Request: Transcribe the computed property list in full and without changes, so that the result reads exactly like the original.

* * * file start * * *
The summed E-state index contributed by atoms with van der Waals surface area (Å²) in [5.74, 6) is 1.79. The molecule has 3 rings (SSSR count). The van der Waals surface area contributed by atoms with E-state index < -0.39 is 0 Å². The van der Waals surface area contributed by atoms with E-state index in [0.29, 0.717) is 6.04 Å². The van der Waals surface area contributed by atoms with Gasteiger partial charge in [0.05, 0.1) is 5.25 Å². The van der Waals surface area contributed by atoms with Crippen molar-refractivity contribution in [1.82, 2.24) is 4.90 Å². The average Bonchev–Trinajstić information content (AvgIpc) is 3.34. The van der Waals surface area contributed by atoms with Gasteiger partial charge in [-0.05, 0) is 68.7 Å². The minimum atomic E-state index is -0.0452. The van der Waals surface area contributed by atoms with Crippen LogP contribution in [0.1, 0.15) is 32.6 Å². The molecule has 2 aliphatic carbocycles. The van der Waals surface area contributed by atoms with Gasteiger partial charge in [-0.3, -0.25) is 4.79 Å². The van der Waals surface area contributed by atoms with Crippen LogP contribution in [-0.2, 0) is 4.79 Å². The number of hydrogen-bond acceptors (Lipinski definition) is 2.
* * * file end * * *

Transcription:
The summed E-state index contributed by atoms with van der Waals surface area (Å²) in [5.74, 6) is 1.79. The molecule has 3 rings (SSSR count). The van der Waals surface area contributed by atoms with E-state index < -0.39 is 0 Å². The van der Waals surface area contributed by atoms with E-state index in [0.29, 0.717) is 6.04 Å². The van der Waals surface area contributed by atoms with Gasteiger partial charge in [0.05, 0.1) is 5.25 Å². The van der Waals surface area contributed by atoms with Crippen molar-refractivity contribution in [1.82, 2.24) is 4.90 Å². The average Bonchev–Trinajstić information content (AvgIpc) is 3.34. The van der Waals surface area contributed by atoms with Gasteiger partial charge in [-0.05, 0) is 68.7 Å². The minimum atomic E-state index is -0.0452. The van der Waals surface area contributed by atoms with Crippen LogP contribution in [0.1, 0.15) is 32.6 Å². The molecule has 2 aliphatic carbocycles. The van der Waals surface area contributed by atoms with Gasteiger partial charge in [-0.3, -0.25) is 4.79 Å². The van der Waals surface area contributed by atoms with Crippen LogP contribution in [-0.2, 0) is 4.79 Å². The number of hydrogen-bond acceptors (Lipinski definition) is 2.